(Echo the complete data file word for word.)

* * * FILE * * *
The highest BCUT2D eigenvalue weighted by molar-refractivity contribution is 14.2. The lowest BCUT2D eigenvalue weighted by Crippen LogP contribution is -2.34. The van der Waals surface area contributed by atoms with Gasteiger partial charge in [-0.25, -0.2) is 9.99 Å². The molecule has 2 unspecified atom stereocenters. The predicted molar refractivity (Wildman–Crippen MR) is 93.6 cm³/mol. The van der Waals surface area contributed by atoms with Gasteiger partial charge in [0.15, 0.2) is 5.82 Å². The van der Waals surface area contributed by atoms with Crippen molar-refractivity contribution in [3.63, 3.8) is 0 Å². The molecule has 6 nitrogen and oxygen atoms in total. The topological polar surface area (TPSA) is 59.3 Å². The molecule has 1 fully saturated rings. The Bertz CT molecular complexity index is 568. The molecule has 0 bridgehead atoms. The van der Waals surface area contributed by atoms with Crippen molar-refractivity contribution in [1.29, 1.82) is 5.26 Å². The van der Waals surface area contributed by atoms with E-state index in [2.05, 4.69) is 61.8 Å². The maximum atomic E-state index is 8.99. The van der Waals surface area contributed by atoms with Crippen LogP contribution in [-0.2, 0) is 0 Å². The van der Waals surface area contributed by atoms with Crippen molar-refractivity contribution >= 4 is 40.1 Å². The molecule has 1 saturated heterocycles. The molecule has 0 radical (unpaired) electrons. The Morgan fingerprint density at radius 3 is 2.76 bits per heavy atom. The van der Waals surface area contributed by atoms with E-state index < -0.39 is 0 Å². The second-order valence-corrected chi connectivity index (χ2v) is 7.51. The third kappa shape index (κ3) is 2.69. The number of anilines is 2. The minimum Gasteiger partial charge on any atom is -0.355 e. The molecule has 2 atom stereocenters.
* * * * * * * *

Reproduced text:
The highest BCUT2D eigenvalue weighted by molar-refractivity contribution is 14.2. The lowest BCUT2D eigenvalue weighted by Crippen LogP contribution is -2.34. The van der Waals surface area contributed by atoms with Gasteiger partial charge in [-0.25, -0.2) is 9.99 Å². The molecule has 2 unspecified atom stereocenters. The predicted molar refractivity (Wildman–Crippen MR) is 93.6 cm³/mol. The van der Waals surface area contributed by atoms with Gasteiger partial charge in [0.15, 0.2) is 5.82 Å². The van der Waals surface area contributed by atoms with Crippen molar-refractivity contribution in [3.63, 3.8) is 0 Å². The molecule has 6 nitrogen and oxygen atoms in total. The topological polar surface area (TPSA) is 59.3 Å². The molecule has 1 fully saturated rings. The Bertz CT molecular complexity index is 568. The molecule has 0 bridgehead atoms. The van der Waals surface area contributed by atoms with Crippen molar-refractivity contribution in [1.29, 1.82) is 5.26 Å². The van der Waals surface area contributed by atoms with E-state index in [2.05, 4.69) is 61.8 Å². The maximum atomic E-state index is 8.99. The van der Waals surface area contributed by atoms with Crippen LogP contribution in [-0.2, 0) is 0 Å². The van der Waals surface area contributed by atoms with Crippen molar-refractivity contribution >= 4 is 40.1 Å². The molecule has 1 saturated heterocycles. The molecule has 0 radical (unpaired) electrons. The Morgan fingerprint density at radius 3 is 2.76 bits per heavy atom. The van der Waals surface area contributed by atoms with E-state index < -0.39 is 0 Å². The second-order valence-corrected chi connectivity index (χ2v) is 7.51. The third kappa shape index (κ3) is 2.69. The number of anilines is 2. The minimum Gasteiger partial charge on any atom is -0.355 e. The molecule has 2 atom stereocenters.